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PLoS One. 2015 Aug 4;10(8):e0133474. doi: 10.1371/journal.pone.0133474. eCollection 2015.

Sleep Deprivation Reveals Altered Brain Perfusion Patterns in Somnambulism.

Author information

1
Center for Advanced Research in Sleep Medicine, Hôpital du Sacré-Cœur de Montréal, Montréal, Quebec, Canada; Center for Studies in Behavioral Neurobiology, PERFORM Center & Department of Exercise Science, Concordia University, Montréal, Quebec, Canada; Centre de Recherche de l'Institut Universitaire de Gériatrie de Montréal and Department of Neurosciences, Université de Montréal, Montréal, Quebec, Canada.
2
Center for Advanced Research in Sleep Medicine, Hôpital du Sacré-Cœur de Montréal, Montréal, Quebec, Canada; Department of Psychology, Université de Montréal, Montréal, Quebec, Canada.
3
Department of Psychology, Université de Montréal, Montréal, Quebec, Canada.
4
Center for Advanced Research in Sleep Medicine, Hôpital du Sacré-Cœur de Montréal, Montréal, Quebec, Canada.
5
Montreal Neurological Institute, McGill University, Montréal, Quebec, Canada; Department of Nuclear Medicine, Centre Hospitalier de l'Université de Montréal, Montréal, Québec, Canada.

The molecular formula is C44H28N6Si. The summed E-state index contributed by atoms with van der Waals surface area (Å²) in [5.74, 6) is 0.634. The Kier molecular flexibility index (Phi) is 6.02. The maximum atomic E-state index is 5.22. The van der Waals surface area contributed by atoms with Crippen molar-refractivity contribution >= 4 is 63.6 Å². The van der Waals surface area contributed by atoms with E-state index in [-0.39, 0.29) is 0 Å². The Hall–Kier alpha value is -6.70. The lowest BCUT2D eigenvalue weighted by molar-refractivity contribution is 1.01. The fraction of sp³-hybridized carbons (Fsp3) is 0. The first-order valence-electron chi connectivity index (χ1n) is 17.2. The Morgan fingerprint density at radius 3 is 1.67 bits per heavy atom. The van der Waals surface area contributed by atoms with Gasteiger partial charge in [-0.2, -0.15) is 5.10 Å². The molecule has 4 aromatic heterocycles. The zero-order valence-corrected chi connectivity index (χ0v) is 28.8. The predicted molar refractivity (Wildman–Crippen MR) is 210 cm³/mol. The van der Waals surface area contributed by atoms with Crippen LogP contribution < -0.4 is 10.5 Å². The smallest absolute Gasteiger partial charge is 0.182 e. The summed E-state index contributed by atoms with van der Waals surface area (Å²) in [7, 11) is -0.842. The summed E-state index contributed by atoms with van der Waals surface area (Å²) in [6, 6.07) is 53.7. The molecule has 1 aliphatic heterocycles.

6
Center for Advanced Research in Sleep Medicine, Hôpital du Sacré-Cœur de Montréal, Montréal, Quebec, Canada; Department of Psychiatry and Canada Research Chair in Sleep Medicine, Université de Montréal, Montréal, Quebec, Canada.

Abstract

BACKGROUND:

Despite its high prevalence, relatively little is known about the pathophysiology of somnambulism. Increasing evidence indicates that somnambulism is associated with functional abnormalities during wakefulness and that sleep deprivation constitutes an important drive that facilitates sleepwalking in predisposed patients. Here, we studied the neural mechanisms associated with somnambulism using Single Photon Emission Computed Tomography (SPECT) with 99mTc-Ethylene Cysteinate Dimer (ECD), during wakefulness and after sleep deprivation.

METHODS:

Ten adult sleepwalkers and twelve controls with normal sleep were scanned using 99mTc-ECD SPECT in morning wakefulness after a full night of sleep. Eight of the sleepwalkers and nine of the controls were also scanned during wakefulness after a night of total sleep deprivation. Between-group comparisons of regional cerebral blood flow (rCBF) were performed to characterize brain activity patterns during wakefulness in sleepwalkers.

RESULTS:

During wakefulness following a night of total sleep deprivation, rCBF was decreased bilaterally in the inferior temporal gyrus in sleepwalkers compared to controls.

CONCLUSIONS:

Functional neural abnormalities can be observed during wakefulness in somnambulism, particularly after sleep deprivation and in the inferior temporal cortex. Sleep deprivation thus not only facilitates the occurrence of sleepwalking episodes, but also uncovers patterns of neural dysfunction that characterize sleepwalkers during wakefulness.

PMID:
26241047
PMCID:
PMC4524685
DOI:
10.1371/journal.pone.0133474
[Indexed for MEDLINE]
Free PMC Article

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